The restaurant was perfect, as always. A classy affair with suited waiters who “yes ma’am-ed” and a server just for wine, who asked Jay to taste before he’d pour the scarlet liquid into my glass. God knows what we talked about, while I played with a caesar salad and he sawed at a steak, I was so distracted by those eyes of his, eyes that were somehow, unbelievably, only for me. Maybe we had a glass or two more than we should, but we found ourselves unable to control our laughter as we climbed the gates to the park. Jay mimicked pirouettes beneath the trees to the tune of my delighted squeals. I chased him across the bridges in the Japanese gardens, and we rolled together down the grassy banks, damp with evening dew, children again beneath the stars. We waltzed in the light of the moon to music only we could hear, and for a moment I imagined myself in white satin, and he in a tux, twirling in perfect grace across a polished floor. Out of breath, we lay in the grass, cuddled close against the night’s chill. As we gazed into the empty night he told me stories, his childhood, his life so far, what ours together could be. I revelled in his bitter-sweet scent, the dash of expensive cologne discolouring his shirt collar, the birthmark cradled by the curve of his neck. Muscles in his arms shifted and flexed as he pointed out a constellation, told me it was mine. Virgo. He pulled me closer to press a kiss to my cheek as he gestured to his, the archer.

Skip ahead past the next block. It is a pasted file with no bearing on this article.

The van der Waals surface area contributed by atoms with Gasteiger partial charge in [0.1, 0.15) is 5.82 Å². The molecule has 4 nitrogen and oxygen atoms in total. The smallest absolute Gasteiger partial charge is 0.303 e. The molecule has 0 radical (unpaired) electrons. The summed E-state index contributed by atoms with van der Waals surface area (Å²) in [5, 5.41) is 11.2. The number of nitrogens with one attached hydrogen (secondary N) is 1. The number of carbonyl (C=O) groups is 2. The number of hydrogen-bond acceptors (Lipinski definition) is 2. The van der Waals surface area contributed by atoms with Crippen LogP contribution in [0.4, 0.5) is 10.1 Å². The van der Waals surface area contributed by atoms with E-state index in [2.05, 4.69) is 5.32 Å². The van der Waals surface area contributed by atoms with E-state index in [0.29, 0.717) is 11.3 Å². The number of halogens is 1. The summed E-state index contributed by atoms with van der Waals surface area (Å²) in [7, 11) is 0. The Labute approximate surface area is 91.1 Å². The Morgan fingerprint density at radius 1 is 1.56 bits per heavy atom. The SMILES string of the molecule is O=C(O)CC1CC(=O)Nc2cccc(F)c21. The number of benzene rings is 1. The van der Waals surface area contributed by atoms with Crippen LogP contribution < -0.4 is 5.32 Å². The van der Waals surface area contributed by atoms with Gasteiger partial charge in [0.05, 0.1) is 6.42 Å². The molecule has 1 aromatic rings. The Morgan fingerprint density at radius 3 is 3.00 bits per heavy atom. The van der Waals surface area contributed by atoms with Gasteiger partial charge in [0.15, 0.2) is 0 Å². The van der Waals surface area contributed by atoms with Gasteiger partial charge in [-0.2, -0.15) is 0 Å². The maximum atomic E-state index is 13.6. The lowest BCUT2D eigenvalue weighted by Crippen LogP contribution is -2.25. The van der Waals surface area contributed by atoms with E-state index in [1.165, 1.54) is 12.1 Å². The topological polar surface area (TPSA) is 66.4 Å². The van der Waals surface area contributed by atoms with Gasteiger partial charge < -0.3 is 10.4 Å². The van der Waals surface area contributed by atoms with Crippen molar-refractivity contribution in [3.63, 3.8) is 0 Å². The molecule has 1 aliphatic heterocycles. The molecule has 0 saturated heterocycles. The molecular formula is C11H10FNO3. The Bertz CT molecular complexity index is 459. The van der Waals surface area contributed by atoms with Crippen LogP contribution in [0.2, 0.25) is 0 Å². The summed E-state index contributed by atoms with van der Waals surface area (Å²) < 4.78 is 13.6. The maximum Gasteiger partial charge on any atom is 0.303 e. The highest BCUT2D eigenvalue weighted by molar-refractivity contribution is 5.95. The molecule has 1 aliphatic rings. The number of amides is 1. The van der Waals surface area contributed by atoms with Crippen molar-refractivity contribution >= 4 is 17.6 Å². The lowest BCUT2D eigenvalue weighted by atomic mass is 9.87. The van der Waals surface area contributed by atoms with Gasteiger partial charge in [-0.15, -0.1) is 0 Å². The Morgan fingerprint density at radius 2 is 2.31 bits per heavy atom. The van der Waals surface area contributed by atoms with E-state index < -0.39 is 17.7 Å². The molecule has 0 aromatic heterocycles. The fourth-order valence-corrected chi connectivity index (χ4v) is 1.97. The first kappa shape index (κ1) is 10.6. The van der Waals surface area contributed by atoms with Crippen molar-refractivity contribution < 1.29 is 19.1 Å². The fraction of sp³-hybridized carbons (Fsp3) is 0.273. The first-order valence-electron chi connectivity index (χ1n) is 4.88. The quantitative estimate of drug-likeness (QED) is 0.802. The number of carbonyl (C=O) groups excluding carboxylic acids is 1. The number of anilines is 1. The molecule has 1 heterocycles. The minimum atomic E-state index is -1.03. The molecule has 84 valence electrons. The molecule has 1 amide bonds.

When my curfew grew close and he reluctantly returned me home, he kissed me sweetly, wary of the disapproving stare of my parents behind the curtains. Afterwards, as I turned to go, he caught my hand, pulled me close to whisper in my ear, to promise me the world.